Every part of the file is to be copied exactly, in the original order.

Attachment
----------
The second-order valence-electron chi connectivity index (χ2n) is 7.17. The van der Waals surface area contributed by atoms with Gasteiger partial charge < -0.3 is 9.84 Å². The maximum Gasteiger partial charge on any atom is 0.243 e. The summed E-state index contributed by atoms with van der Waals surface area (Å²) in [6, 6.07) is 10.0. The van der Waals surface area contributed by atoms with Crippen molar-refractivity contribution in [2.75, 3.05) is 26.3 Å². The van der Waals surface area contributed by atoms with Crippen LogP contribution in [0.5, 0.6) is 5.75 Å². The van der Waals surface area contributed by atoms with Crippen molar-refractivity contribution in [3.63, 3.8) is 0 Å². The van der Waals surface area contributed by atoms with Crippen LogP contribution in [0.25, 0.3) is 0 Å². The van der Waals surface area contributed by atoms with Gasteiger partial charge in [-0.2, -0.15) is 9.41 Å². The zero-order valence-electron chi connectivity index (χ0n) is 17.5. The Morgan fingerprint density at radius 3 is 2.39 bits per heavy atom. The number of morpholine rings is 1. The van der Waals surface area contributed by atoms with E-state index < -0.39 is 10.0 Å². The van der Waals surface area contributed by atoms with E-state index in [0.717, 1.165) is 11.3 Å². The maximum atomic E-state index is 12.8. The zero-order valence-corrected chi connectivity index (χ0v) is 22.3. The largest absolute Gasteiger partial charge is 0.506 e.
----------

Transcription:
The second-order valence-electron chi connectivity index (χ2n) is 7.17. The van der Waals surface area contributed by atoms with Gasteiger partial charge < -0.3 is 9.84 Å². The maximum Gasteiger partial charge on any atom is 0.243 e. The summed E-state index contributed by atoms with van der Waals surface area (Å²) in [6, 6.07) is 10.0. The van der Waals surface area contributed by atoms with Crippen molar-refractivity contribution in [2.75, 3.05) is 26.3 Å². The van der Waals surface area contributed by atoms with Crippen LogP contribution in [0.5, 0.6) is 5.75 Å². The van der Waals surface area contributed by atoms with Crippen molar-refractivity contribution in [3.63, 3.8) is 0 Å². The van der Waals surface area contributed by atoms with Crippen LogP contribution in [0.25, 0.3) is 0 Å². The van der Waals surface area contributed by atoms with Gasteiger partial charge in [-0.2, -0.15) is 9.41 Å². The zero-order valence-electron chi connectivity index (χ0n) is 17.5. The Morgan fingerprint density at radius 3 is 2.39 bits per heavy atom. The number of morpholine rings is 1. The van der Waals surface area contributed by atoms with E-state index < -0.39 is 10.0 Å². The van der Waals surface area contributed by atoms with E-state index in [0.717, 1.165) is 11.3 Å². The maximum atomic E-state index is 12.8. The zero-order valence-corrected chi connectivity index (χ0v) is 22.3. The largest absolute Gasteiger partial charge is 0.506 e.